queried for

  • <ReactElement> queried for [with all children] [with all wrapppers] [with all classes] [with all attributes] <ReactElement> <assertion?>
  • <ReactElement> queried for [exactly] <ReactElement> <assertion?>

This enables finding a particular component or element, to then perform further assertions on.


var renderer = createRenderer()
    <TodoItem id={1} label="Buy flowers for the wife"/>
    <TodoItem id={2} label="Mow the lawn"/>
    <TodoItem id={3} label="Buy groceries"/>
    renderer, 'queried for', 
    <TodoItem id={3}/>,
    'to have rendered', 
    <TodoItem label="Buy groceries"/>

Here the TodoList component is rendering a list of todo items. Here we're querying for the todo item with the id 3 and then we check that it has the expected text. This example show how you only mention exactly what you are searching for. If the assertion finds a match it is forwarded to the next assertion; otherwise it fails with a helpful message.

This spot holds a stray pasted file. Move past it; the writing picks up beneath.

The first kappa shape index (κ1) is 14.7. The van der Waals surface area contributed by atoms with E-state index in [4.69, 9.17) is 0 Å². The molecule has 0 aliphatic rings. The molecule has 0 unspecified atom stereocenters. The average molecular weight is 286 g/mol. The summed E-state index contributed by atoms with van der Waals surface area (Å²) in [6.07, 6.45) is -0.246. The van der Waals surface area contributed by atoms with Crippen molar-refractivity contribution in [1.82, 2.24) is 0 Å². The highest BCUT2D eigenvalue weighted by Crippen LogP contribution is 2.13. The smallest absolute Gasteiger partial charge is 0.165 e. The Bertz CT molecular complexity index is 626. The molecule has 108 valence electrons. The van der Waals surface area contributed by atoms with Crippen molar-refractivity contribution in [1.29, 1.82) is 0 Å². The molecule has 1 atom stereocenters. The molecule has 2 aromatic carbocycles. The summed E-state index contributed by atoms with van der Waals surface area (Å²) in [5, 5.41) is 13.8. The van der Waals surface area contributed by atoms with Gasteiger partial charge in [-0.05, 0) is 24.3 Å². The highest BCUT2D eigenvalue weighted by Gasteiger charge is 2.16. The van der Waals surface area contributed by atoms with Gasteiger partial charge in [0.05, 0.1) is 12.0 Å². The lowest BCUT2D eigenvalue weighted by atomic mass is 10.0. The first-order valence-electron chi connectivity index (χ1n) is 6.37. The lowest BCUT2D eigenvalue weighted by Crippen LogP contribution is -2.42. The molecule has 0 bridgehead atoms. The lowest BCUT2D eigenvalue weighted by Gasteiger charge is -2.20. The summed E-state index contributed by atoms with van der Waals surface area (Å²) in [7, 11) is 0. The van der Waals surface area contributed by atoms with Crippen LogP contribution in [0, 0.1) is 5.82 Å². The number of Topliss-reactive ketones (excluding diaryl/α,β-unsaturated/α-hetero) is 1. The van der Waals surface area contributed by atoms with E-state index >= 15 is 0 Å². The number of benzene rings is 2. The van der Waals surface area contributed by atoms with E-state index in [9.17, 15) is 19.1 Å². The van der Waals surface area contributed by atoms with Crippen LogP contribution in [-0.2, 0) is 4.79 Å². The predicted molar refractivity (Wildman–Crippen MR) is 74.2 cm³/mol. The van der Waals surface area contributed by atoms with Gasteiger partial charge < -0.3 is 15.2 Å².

You can use to have rendered or to contain with all the options as usual following a queried for.

It is possible to use queried for to extract a part of a component.

return expect(renderer, 'queried for', <TodoItem id={3} />)
    .then(todoItem => {
        expect(todoItem.props.label, 'to equal', 'Buy groceries');

Note that it is not possible to call an event using with event after using queried for in an assertion. This is because the queried for extracts the rendered output from the shallow renderer, so future events will be lost.


If you want to find a target nested inside a parent element, use queryTarget in the query. e.g. This queried for clause returns the input element inside the div with the class add-new-item.

expect(renderer, 'queried for', <div className="add-new-item"><input queryTarget /></div>,
    'to have rendered', <input placeholder="Enter something to do" />);